What does ambition mean to you?
AmbitionNZ is a project that explores what ambition means in New Zealand.

Ambition is interesting because how big we dream is a major determinant of how far we can go, in business, in government or in life.

We have written a book, collected interviews with a diverse range of New Zealanders, and put out a survey to gather a wide range of views.


Many commentators say New Zealanders lack ambition, and that aspects of the New Zealand character or our comfortable lives limit our achievements. We are said to be too keen on time off, too concerned about everyone fitting in, suspicious of people who try too hard, enthusiastic about humility, afraid of risk and failure, and relatively unmotivated everywhere but on the sports field. And yet Kiwis achieve at the very highest levels, both at home and overseas.

Ambition is linked to outcomes. Ambition is also something that responds to your circumstances. Some people want to make changes on a global scale. For others dreams focused much closer to home might require no less stretch.

Our book looks at what ambition means to New Zealanders. It reviews what has been said about us over the years, and compares these comments with what a diverse range of New Zealanders say based on new survey results and interviews.

We discuss how ambition might be linked to national economic performance, and to individual and societal wellbeing. We discuss questions of national identity and how our views on ambition might change as the New Zealand population changes. And we discuss challenges such as poverty and other things that get in the way of people setting and chasing goals for themselves and their families.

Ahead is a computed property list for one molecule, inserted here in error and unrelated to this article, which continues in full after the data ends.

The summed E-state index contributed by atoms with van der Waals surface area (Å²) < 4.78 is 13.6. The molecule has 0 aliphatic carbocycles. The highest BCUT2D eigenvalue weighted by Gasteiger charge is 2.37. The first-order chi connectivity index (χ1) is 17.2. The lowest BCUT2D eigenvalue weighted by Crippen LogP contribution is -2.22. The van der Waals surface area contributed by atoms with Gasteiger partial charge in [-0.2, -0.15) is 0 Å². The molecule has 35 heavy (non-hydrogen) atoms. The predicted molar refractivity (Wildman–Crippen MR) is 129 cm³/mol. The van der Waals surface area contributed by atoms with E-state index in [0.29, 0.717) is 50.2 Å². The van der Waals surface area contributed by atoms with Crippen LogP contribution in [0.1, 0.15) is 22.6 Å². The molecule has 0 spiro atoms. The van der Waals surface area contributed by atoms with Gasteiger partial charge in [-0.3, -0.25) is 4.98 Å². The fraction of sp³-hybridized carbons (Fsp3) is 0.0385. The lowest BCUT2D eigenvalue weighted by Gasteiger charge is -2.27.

We explain the science of ambition and achievement, including where ambition comes from, how it is influenced by circumstances and how we can develop it.

We aim to increase awareness of the diversity of meanings of the word ambition and to help New Zealanders feel safe and inspired in setting bigger goals for themselves. We think being more ambitious with our dreams and goals could make us both more content as individuals and more successful as a country, without giving up the values that are important to us.

Ambition: What New Zealanders Think and Why It Matters was featured on the cover of the Listener, on The Nation, Q+A, Radio NZ and NBR, and in the Sunday Star Times.

You can order the physical book through the link below or get digital versions through Amazon or meBooks.